Thirsty Thursday: An Inventory Report (9/29/22)

Posted: September 29, 2022
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Welcome back to another Thirsty Thursday, the most entertaining hydrocarbon inventory report on the internet! Today’s cocktail goes out to those in Florida as they deal with hurricane Ian. We’re drinking a ‘Fuzzy Navel’, 2 ounces peach schnapps, 6 ounces freshly squeezed orange juice, and garnished with an orange slice. Remember, it’s never a good idea to drink alone, so send this report to a friend who might enjoy it. It’s time to kick back, relax, and dive into the data.

Photo by ABHISHEK HAJARE on Unsplash

Modest builds were expected by both the EIA and API this week, however, what was reported by each organization was quite different. Starting with the EIA we see they were a little generous in their forecasted build of nearly half a million barrels while they reported a draw of nearly a quarter million barrels.

The API on the other hand forecasted a similar number, but not only reported a build rather than a draw but quite a sizeable one at that. Whenever the EIA and API report dissimilar numbers they seem to make up for it in the coming few weeks so that everything balances out, that may be something to consider as we await future reported actuals.

Three things in life are certain, death, taxes, and the SPR will release 1 million barrels of oil per day. Isn’t that how the idiom goes? Well, until the end of October it is. Further and further down falls the level of oil in the SPR. We are now down to just 422,583 thousand or 422 million barrels of oil. It’s around this time that you start to ask yourself, how low can we go? When do we stop? Isn’t there a limit on how much can be taken out? Well stay tuned, there may just be a periodical shortly that will answer all your burning questions…

The pattern of no more than three weeks in a row of either draws or builds continues to hold. Looks like I was just barely correct on my draw prediction from last week. Will we see a larger draw as is typical following a slight draw? Who knows, check back in next week and we’ll see. With hurricane Ian wreaking havoc in Florida, odds are demand will increase and we’ll see a draw next week.

This weeks U.S. crude oil inventories according to the EIA

U.S. crude stock levels are continuing to level out following a 2 or 3-week stretch of climbing. Crude stock is feeling pressure from both sides as supply becomes tighter due to the loss of production thanks to the hurricane and demand falls on the back of subsequent higher prices.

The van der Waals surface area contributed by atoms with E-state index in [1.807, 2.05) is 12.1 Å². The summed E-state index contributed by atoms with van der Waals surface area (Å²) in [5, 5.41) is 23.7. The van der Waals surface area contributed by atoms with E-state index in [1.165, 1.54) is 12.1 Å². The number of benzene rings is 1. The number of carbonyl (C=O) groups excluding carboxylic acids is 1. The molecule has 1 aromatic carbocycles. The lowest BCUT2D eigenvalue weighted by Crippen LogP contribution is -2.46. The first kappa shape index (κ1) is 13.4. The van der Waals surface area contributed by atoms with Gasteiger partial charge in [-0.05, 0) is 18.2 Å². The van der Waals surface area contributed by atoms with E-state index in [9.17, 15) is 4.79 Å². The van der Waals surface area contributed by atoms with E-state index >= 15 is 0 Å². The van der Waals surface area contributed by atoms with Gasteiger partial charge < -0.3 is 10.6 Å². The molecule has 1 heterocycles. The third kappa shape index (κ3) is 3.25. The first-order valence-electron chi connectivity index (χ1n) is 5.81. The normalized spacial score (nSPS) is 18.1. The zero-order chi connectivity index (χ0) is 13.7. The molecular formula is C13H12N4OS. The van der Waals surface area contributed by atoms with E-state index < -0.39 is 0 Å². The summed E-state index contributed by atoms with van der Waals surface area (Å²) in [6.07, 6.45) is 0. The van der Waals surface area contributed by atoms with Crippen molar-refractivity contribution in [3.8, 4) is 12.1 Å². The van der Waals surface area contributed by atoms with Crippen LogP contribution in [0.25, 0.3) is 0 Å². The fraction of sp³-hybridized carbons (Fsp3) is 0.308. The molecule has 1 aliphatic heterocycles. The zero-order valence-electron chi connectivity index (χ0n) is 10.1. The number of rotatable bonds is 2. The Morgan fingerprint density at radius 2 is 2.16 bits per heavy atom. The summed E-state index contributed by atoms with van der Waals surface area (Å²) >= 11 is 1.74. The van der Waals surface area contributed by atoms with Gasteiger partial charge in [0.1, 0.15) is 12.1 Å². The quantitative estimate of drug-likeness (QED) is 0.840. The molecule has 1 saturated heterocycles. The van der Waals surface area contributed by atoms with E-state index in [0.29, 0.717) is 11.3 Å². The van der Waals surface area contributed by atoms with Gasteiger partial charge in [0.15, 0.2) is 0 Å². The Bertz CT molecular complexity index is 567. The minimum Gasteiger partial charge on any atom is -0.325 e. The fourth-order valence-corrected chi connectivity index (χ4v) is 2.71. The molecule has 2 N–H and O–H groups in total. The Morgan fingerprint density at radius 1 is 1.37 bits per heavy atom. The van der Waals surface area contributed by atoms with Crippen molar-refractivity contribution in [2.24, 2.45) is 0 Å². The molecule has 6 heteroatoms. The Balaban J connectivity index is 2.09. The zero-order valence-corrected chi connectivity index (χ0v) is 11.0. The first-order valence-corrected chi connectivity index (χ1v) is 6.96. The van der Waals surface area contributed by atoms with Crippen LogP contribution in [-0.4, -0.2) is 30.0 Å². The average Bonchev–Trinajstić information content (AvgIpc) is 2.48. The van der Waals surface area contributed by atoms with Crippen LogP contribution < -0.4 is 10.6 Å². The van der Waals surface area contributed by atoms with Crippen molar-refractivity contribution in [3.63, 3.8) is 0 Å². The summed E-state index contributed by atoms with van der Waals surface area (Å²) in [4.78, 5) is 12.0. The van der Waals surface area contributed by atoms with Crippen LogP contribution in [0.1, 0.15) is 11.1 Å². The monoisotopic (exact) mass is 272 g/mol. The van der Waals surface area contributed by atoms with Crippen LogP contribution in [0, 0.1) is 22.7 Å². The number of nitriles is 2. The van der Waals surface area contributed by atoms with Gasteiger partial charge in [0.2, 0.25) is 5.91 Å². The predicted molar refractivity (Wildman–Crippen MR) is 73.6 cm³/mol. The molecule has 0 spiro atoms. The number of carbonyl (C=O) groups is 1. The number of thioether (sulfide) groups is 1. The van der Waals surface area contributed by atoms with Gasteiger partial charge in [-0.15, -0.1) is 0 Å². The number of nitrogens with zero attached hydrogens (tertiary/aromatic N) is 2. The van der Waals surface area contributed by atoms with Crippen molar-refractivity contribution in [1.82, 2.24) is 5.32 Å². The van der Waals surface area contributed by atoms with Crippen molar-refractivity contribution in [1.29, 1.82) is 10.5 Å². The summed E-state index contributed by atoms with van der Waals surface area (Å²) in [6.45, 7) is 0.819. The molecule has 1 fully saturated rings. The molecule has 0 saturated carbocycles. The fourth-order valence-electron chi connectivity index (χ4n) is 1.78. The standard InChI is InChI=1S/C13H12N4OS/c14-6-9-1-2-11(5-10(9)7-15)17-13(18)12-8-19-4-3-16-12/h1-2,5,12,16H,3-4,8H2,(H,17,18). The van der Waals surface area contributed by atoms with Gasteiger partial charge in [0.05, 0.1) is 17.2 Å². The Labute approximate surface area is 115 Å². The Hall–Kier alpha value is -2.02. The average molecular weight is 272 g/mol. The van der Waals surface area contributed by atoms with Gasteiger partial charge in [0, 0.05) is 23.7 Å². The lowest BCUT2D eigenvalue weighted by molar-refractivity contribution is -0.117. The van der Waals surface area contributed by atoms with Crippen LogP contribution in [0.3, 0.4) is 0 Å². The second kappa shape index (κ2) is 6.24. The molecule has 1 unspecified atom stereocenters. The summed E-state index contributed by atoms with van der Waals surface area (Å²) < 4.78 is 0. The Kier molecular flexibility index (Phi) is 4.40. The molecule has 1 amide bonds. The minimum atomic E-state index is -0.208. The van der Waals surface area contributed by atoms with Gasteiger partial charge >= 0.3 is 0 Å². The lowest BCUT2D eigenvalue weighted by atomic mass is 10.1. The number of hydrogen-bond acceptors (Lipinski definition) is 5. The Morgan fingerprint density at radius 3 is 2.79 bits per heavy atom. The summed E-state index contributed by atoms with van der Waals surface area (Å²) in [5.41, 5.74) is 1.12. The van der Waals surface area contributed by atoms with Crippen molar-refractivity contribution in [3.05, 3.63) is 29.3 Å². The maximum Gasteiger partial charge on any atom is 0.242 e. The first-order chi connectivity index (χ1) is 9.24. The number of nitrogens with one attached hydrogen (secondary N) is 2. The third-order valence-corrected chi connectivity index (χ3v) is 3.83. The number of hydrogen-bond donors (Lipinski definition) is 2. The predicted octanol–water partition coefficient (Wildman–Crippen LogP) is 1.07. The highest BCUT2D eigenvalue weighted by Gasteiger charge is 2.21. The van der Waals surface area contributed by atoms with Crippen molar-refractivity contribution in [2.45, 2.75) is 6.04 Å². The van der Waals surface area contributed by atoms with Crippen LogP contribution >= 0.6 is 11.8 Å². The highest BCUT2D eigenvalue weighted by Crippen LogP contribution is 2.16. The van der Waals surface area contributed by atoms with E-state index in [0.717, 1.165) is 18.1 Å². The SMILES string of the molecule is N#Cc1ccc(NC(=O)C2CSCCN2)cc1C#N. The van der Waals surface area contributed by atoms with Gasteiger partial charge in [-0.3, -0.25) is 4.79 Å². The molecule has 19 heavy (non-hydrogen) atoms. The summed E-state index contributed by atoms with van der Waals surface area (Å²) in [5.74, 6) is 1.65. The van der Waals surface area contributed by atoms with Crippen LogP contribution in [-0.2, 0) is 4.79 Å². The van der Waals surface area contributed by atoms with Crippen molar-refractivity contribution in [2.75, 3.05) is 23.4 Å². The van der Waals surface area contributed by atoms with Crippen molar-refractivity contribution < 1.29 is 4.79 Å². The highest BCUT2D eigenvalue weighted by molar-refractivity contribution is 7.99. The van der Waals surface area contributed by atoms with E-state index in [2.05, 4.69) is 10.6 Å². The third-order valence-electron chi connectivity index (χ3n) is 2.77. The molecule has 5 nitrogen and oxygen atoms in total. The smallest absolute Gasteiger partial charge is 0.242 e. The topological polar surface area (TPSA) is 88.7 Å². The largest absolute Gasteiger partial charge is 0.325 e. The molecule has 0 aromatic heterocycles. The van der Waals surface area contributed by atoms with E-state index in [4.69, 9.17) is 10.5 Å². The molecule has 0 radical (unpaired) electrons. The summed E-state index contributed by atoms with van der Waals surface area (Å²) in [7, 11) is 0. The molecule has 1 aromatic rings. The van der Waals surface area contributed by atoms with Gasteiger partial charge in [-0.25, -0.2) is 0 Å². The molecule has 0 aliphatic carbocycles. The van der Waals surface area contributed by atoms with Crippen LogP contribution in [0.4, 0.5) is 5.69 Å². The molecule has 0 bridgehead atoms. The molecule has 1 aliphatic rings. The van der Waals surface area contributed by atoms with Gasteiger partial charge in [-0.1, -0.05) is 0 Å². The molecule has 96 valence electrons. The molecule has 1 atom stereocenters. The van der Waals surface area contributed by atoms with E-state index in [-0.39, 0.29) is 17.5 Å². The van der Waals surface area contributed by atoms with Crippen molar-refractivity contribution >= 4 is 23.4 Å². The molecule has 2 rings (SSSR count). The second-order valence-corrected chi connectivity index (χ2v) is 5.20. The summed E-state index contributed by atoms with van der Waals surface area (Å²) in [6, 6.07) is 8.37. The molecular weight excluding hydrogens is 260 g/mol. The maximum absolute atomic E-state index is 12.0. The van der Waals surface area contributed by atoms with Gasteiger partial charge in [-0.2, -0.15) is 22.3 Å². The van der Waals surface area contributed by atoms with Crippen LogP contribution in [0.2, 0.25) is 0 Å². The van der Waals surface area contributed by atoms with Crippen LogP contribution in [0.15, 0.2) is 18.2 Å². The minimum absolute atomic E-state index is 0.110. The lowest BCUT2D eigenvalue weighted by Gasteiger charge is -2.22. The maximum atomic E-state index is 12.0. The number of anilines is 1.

And back up we go! WTI is +0.88% on the week and Brent is +0.20%, modest gains but we’ll take it. If you take the time to look at the graphs you’ll see a massive dip in both of them right in the middle of the week. As soon as I see something like that I can’t help myself but ask why. So I did some digging and prices dipped due to the steeply rising U.S. dollar caused by federal policy attempts at reducing inflation. It then rose back up so quickly because of slowed production ahead of hurricane Ian, and talk of OPEC+ production cuts.

Natural gas prices this week look like a roller coaster, unpredictability is good for theme park rides, and bad for countries headed into winter with no real idea of where their gas will be coming from *cough* western Europe *cough*.

Gasoline draw this week seen on the graph below left correlates to the little bump in prices seen on the graph below right. It’s a beautiful thing to see the basic laws of economics at play.

Gas prices in California have soared to $6.181 on average, meanwhile, Mississippi is still enjoying low prices of $3.063 on average. Unplanned outages at refineries in California are causing a slight shortage, driving gasoline costs way up in the state.

Distillate and propane stock diverge this week as distillates take a dive and propane continues to climb. A mix of refinery hold-ups and a transportation sector that’s heating up is likely responsible for driving distillates downward. Overproduction of propane to be sent to Europe, which is reaching maximum capacity, is to blame for increased stock levels within the country. Such high stock levels are sure to bring prices down in the coming months.

That wraps up this week’s look at inventory numbers, thanks for using us as your trusted source of inventory data and interpretation. We try our best to make our reports accurate and entertaining, let us know if there’s anything you’d like to see included next time. Make sure to check in on your fellow Floridians and we’ll see you next week, cheers!

Photo by Max on Unsplash

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